Reap cost benefit of take-all treatment as second wheat area tipped to rise

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With new crop wheat trading at a healthy £160 to £170 per tonne second wheats are looking an attractive prospect for 2021/22 cropping plans.

An important question to address before ordering second wheat seed is whether to include take-all seed treatment Latitude (silthiofam) and an online tool can help by illustrating the likely cost benefit according to a grower’s specific situation.

Agrovista’s technical seed specialist Stuart Cree believes a precarious global feed stock situation, an increase in domestic wheat demand and the re-opening of bioethanol plants in the north of England will keep the wheat market bullish for the foreseeable future.

The area of second wheat will inevitably go up as a result, bringing additional challenges for the grower, such as higher grassweed pressure, increased nutrient requirement, and a wider range of disease threats, including soil-borne take-all.

Investment in Latitude (silthiofam) – the only available seed treatment with activity against the disease – is sometimes seen as an expense too far.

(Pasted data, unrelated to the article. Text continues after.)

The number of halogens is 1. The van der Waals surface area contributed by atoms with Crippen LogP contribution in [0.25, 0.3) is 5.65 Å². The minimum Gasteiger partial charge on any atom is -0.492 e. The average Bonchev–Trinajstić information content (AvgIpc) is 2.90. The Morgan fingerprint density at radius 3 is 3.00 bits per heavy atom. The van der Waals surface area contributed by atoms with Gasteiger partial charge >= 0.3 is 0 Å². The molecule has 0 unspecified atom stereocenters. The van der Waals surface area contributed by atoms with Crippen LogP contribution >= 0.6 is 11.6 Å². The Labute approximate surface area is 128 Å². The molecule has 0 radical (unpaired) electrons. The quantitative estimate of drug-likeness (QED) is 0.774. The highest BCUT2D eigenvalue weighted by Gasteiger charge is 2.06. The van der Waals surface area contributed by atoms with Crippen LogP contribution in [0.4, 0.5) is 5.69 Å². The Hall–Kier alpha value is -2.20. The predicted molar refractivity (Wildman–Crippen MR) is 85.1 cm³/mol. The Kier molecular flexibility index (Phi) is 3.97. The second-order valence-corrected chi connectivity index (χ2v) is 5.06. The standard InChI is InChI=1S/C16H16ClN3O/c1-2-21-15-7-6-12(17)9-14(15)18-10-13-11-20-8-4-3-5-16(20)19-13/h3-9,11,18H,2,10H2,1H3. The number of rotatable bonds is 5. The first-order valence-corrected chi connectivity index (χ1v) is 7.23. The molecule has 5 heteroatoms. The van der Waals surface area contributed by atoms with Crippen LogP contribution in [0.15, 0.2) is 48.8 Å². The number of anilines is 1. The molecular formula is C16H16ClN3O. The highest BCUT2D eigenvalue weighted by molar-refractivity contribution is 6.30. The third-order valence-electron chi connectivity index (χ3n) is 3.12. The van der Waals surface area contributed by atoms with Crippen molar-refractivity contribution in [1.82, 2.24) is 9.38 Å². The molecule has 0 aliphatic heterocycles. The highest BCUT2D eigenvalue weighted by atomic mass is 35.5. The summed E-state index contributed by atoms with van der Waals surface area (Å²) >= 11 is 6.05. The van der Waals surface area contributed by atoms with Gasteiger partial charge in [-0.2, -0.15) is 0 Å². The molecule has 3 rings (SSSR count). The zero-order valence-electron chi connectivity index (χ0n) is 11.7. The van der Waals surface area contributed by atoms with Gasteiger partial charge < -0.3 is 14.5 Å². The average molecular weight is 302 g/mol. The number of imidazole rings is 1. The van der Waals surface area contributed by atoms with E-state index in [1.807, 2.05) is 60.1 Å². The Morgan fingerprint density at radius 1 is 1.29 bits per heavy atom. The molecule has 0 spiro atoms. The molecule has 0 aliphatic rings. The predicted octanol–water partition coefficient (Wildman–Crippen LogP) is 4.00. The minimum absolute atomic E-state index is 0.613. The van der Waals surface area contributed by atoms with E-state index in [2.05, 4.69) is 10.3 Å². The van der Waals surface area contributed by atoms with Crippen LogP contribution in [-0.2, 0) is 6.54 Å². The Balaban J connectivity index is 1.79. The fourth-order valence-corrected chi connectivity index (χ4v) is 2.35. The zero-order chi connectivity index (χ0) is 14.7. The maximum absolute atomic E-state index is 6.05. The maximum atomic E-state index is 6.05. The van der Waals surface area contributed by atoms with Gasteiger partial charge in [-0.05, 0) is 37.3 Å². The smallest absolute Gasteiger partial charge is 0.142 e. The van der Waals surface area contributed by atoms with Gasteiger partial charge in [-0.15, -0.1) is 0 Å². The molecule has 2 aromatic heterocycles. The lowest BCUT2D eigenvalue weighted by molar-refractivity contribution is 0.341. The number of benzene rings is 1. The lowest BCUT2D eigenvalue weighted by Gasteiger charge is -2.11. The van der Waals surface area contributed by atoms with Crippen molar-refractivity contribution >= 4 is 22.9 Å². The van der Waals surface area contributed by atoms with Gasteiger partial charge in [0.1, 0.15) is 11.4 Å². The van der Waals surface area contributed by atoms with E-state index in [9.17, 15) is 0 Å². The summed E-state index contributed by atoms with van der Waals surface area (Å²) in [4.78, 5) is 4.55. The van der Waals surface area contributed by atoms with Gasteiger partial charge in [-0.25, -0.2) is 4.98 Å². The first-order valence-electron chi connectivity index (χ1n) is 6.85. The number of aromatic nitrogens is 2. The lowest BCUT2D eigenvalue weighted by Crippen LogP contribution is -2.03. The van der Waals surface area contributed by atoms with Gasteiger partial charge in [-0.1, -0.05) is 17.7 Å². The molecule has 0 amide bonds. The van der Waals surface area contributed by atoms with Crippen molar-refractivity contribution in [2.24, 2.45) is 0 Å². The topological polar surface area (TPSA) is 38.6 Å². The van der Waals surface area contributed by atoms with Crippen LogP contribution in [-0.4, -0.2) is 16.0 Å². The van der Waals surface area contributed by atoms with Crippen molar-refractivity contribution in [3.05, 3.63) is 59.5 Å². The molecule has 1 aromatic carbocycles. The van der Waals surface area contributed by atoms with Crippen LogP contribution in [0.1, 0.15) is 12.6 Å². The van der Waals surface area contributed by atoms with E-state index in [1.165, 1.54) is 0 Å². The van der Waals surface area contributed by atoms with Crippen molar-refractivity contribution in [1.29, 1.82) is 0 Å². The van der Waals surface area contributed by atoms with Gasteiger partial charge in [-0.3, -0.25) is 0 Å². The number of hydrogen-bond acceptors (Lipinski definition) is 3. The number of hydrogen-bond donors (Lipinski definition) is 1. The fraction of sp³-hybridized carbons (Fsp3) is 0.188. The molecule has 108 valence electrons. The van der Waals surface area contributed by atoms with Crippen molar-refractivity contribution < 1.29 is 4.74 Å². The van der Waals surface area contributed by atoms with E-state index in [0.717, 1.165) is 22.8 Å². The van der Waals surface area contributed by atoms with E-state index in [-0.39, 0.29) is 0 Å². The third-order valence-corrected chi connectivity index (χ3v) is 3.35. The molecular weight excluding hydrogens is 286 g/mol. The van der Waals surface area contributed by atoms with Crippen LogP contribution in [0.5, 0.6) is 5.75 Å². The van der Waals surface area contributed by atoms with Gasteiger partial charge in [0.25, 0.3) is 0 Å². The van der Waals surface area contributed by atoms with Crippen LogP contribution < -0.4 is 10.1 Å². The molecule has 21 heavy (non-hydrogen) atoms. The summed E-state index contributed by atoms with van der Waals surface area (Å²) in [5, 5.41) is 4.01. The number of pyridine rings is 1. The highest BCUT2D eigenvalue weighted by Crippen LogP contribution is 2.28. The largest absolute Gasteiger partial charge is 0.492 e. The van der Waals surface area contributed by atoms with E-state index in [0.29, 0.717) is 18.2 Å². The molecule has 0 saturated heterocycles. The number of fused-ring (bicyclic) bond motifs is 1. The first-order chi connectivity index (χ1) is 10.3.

But Mr Cree thinks there is a compelling case this season, with growers looking to drill wheat earlier to avoid wet weather in the late autumn, increasing risk of take-all infection and potential yield losses.

“Increasing weather extremes, particularly droughts, means it’s also a good idea to protect roots, allowing plants to access moisture and scavenge for nutrients more effectively.

“Latitude reduces take-all infection of roots, safeguards against yield losses of 0.5-0.75t/ha, and with prices where they are, that equates to about a two- to three-fold return on investment,” explains Mr Cree.

Certis seed treatment expert Tim Eaton says the company’s Latitude cost benefit calculator aids decision-making. It simply requires users to enter their expected grain value, seed rate and treatment cost.

“Based on hundreds of trials over many years the tool gives a very reliable indication of cost benefit. It’s available now for growers considering 2021/22 cropping in advance of this year’s harvest,” he adds.

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About Author

Editor of Agronomist and Arable Farmer as well as responsibility for the Agronomist and Arable Farmer and Farm Business websites. After 17 years milking cows on the family farm John started writing about agriculture in 1998 and has since written for a variety of publications and has developed a wide circle of contacts within the industry. When not working John is an avid follower of Stoke City.